The New Hate

Katie Ryder has written a fascinating article for Salon.com where she interviews Arthur Goldwag whose new book, The New Hate: A History of Fear and Loathing on the Populist Right, argues that the racist and conspiracist approach of today’s far-right pundits is largely the same as it was 50 years ago.

Why is this resurgence of the “old hate” happening now?

We’re going through a historic shift in this country.  We were on an incredible run of prosperity in the 1950s, ’60s and ’70s, thanks to the New Deal social compact, thanks to big unions, thanks to very strong regulation – thanks to all the things that Glenn Beck’s followers think are the most evil things in the world.  Fairly unskilled, uneducated people were able to earn a good living, and send their children to college.  And that’s changed.  Income inequality is growing.  If you look at American history, the bottom has dropped out of rural people’s lives every five years, but there used to also be a manufacturing class that made a decent living.  There used to be a route for people that weren’t well educated to make a decent living.  There isn’t anymore.  There’s a lot of anxiety about our individual positions in our society, and our country’s position in the world. If you’re not educated to be able to understand it, and you’re trapped in a disadvantaged life, you might become really, really angry.

The interview has a great deal of discussion of this “New Hate.” Check out the Salon.com site (Inside the New Hate).

After reading the article I felt that the author was begging the question of whether the more right leaning, conservative elements of American politics have always represented the party dedicated to using class and race distinctions to create fear and hatred in America to further their own political and social agendas. But if all Republican Presidents represented this skillfully nurtured world of hatred, how do you explain Dwight Eisenhower? But then I remember that Ike would have run as a Democrat if the more progressive party offered him a better tee-time. So, after eight years of Mr. Nice Guy, John Kennedy stepped forward to run for president and, as Goldwag reminds us, the hate machine that had been somewhat quiet blasted out of it torpor accusing Kennedy of wanting to force the country to become Catholic (amongst many other fabricated charges). After that there was Lyndon Johnson, arguable the most effective president this country has had since Truman (it is interesting that so many of the things Truman was once cheered for are now being considered as bad in the long view and many of the things Johnson did are now being recognized as even more important than they seemed at the time … except that damned war). Of course after Johnson came Nixon and things really got ugly fast.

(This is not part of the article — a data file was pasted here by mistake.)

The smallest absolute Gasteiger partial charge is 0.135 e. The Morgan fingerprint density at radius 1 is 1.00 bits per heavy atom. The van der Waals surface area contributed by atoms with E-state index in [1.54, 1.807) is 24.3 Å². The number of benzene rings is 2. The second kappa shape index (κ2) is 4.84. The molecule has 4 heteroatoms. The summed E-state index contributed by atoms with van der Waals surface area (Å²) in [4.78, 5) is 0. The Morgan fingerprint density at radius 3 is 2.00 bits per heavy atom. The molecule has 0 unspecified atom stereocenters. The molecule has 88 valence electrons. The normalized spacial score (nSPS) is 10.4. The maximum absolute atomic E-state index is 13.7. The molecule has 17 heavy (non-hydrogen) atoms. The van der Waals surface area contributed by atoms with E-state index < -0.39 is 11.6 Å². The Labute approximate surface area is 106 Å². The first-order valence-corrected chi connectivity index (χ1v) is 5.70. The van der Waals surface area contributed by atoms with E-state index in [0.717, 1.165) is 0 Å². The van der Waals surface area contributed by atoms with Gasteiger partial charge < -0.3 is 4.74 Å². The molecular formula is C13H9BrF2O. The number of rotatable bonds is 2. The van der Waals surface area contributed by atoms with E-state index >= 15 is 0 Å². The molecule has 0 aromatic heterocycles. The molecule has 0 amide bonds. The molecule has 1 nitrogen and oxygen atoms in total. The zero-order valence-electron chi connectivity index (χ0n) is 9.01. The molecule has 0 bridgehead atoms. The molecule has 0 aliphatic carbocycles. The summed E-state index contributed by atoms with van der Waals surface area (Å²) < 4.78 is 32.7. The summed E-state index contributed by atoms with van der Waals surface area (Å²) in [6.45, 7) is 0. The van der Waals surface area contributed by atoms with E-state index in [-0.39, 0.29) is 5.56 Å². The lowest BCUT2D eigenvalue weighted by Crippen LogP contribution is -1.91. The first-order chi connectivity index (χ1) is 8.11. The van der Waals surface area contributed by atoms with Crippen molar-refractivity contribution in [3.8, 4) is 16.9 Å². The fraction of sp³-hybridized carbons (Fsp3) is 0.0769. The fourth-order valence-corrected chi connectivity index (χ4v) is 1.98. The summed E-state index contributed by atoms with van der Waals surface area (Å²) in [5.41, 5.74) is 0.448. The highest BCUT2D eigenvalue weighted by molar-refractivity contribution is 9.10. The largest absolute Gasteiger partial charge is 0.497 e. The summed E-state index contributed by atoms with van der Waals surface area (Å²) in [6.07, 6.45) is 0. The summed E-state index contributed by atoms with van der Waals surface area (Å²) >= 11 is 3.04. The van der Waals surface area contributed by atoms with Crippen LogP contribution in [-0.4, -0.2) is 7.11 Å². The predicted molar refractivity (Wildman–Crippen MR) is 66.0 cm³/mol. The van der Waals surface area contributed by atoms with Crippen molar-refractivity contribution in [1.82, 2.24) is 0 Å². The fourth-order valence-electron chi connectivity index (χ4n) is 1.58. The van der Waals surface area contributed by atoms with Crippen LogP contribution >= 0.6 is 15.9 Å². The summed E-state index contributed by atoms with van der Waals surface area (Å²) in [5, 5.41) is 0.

Another point Goldwag makes in comparing the New Hatred to its historical counterparts is that the New Hatred is right out in the open: when Newt Gingrich calls President Obama the Food Stamp president it is not only inaccurate, it is open racism that appeals to all those angry white men in the south who have swallowed the lie that their economic difficulties are the direct result of the black man getting more from the government, of the undocumented Mexicans taking all the jobs and burdening all the schools, and of the muslim in the White House secretly scheming to turn this country over to the terrorist … or was it the socialists?

I know that when I first learned Ron Paul had been an active member of the John Birch Society, I immediately wrote him out of my book. Is that part of the New Hatred? Probably not:  I have been appalled by the Birchers since the late 1950s. There’s a lot to learn about hatred in the John Birch Society:  look them up. Remember, they even sponsored one of the Republican presidential debates last year.

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